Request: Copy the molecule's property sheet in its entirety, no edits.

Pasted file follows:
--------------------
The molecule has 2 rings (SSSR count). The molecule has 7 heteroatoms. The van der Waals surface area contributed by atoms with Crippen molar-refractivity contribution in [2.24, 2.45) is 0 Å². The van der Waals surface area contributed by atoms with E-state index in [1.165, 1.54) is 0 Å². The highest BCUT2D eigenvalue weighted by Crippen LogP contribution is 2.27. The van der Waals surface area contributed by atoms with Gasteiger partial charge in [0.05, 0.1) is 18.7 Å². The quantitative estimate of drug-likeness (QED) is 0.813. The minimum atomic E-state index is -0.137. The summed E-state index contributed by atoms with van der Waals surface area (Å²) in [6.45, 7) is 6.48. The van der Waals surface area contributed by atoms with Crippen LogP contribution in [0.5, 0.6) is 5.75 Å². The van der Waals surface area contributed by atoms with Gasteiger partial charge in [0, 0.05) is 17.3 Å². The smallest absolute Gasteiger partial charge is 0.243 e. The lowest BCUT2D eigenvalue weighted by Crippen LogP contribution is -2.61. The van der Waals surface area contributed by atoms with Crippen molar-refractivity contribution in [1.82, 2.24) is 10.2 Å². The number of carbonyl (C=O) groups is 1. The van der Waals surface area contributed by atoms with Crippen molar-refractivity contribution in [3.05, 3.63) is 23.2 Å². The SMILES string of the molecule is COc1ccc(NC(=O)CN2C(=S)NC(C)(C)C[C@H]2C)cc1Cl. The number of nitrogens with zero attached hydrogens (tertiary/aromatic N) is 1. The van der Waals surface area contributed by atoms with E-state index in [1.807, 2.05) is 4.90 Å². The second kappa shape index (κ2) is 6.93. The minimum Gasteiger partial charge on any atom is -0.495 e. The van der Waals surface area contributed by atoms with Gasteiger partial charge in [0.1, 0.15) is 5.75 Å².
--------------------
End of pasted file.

The molecule has 2 rings (SSSR count). The molecule has 7 heteroatoms. The van der Waals surface area contributed by atoms with Crippen molar-refractivity contribution in [2.24, 2.45) is 0 Å². The van der Waals surface area contributed by atoms with E-state index in [1.165, 1.54) is 0 Å². The highest BCUT2D eigenvalue weighted by Crippen LogP contribution is 2.27. The van der Waals surface area contributed by atoms with Gasteiger partial charge in [0.05, 0.1) is 18.7 Å². The quantitative estimate of drug-likeness (QED) is 0.813. The minimum atomic E-state index is -0.137. The summed E-state index contributed by atoms with van der Waals surface area (Å²) in [6.45, 7) is 6.48. The van der Waals surface area contributed by atoms with Crippen LogP contribution in [0.5, 0.6) is 5.75 Å². The van der Waals surface area contributed by atoms with Gasteiger partial charge in [0, 0.05) is 17.3 Å². The smallest absolute Gasteiger partial charge is 0.243 e. The lowest BCUT2D eigenvalue weighted by Crippen LogP contribution is -2.61. The van der Waals surface area contributed by atoms with Crippen molar-refractivity contribution in [1.82, 2.24) is 10.2 Å². The number of carbonyl (C=O) groups is 1. The van der Waals surface area contributed by atoms with Crippen molar-refractivity contribution in [3.05, 3.63) is 23.2 Å². The SMILES string of the molecule is COc1ccc(NC(=O)CN2C(=S)NC(C)(C)C[C@H]2C)cc1Cl. The number of nitrogens with zero attached hydrogens (tertiary/aromatic N) is 1. The van der Waals surface area contributed by atoms with E-state index in [1.807, 2.05) is 4.90 Å². The second kappa shape index (κ2) is 6.93. The minimum Gasteiger partial charge on any atom is -0.495 e. The van der Waals surface area contributed by atoms with Gasteiger partial charge in [0.1, 0.15) is 5.75 Å².